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International Action Center v. City of New York (Challenging denial of group’s right to protest on Fifth Avenue)

This case concerns New York City’s denial of a permit to the International Action Center (IAC) to hold a protest march down Fifth Avenue against the Iraq War. The city denied the permit request despite the fact that the city issues permits for numerous annual cultural parades on the avenue. The IAC has held many protests in the city. However, in March 2005, the city denied the IAC’s permit request, citing a rule that prohibits any march on Fifth Avenue “unless it was held at that location prior to the promulgation of these rules.”

On March 16, 2005, the NYCLU, in conjunction with the Center for Constitutional Rights, filed a complaint on behalf of the IAC. The complaint alleged that the city’s rule constitutes a content-based restriction of the right to march, and thus violates the First Amendment and Fourteenth Amendment. In addition, the complaint alleges that not only does the city lack a substantial interest in preventing specific groups from marching on Fifth Avenue; the city has also withdrawn a previously public forum from those who want to march. The NYCLU seeks a declaratory judgment and damages for the plaintiffs. The city moved for summary judgment and a dismissal of the case. On Dec. 26, 2006, the District Court denied the defendant’s motion and provided the NYCLU with an opportunity to amend the complaint. The amended complaint was filed on Jan. 22, 2007.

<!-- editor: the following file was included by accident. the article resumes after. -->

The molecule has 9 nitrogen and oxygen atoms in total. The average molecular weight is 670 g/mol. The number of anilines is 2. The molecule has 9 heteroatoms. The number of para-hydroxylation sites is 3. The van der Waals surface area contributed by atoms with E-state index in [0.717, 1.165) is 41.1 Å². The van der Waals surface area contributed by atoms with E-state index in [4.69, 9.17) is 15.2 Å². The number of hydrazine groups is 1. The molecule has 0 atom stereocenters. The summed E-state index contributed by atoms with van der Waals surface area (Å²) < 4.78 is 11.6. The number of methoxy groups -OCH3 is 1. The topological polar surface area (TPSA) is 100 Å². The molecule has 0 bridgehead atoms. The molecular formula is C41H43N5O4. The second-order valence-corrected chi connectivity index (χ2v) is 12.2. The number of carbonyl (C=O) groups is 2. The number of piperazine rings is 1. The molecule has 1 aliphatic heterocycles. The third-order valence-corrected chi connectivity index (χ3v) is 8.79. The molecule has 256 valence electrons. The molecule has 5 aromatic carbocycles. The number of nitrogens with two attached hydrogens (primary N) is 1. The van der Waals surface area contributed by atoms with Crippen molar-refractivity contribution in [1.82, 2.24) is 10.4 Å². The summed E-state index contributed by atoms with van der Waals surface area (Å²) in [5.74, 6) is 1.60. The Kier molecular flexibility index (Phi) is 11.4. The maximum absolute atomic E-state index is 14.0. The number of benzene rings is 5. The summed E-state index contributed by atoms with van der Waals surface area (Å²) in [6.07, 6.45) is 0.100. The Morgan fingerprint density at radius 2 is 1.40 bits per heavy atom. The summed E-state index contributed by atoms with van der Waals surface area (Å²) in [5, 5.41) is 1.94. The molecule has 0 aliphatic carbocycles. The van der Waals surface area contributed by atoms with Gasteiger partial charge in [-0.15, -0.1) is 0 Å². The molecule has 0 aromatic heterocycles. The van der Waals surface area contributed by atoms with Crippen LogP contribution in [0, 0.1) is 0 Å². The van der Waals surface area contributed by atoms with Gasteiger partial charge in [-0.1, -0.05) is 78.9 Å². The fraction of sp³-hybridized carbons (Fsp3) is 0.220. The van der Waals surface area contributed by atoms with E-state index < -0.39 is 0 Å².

In November 2007, the District Court ruled that the city’s rule limiting the number of parades on Fifth Avenue is constitutional. Judge Sidney Stein said the city had justified a cap on parades by showing the rule was needed to prevent congestion in midtown Manhattan. Judge Stein also found that the rule gives city officials too much leeway in deciding when to allow exceptions. He faulted the city for not following its own rule when it allowed a protest march down the avenue during the 2004 Republican National Convention. He ordered the city to stop issuing permits for parades that do not fit one of four exceptions included in the rule. On Nov. 17, 2009, the U.S. Court of Appeals for the Second Circuit upheld the District Court’s ruling. 

S.D.N.Y, Index No. 05-cv-2880 (direct) 

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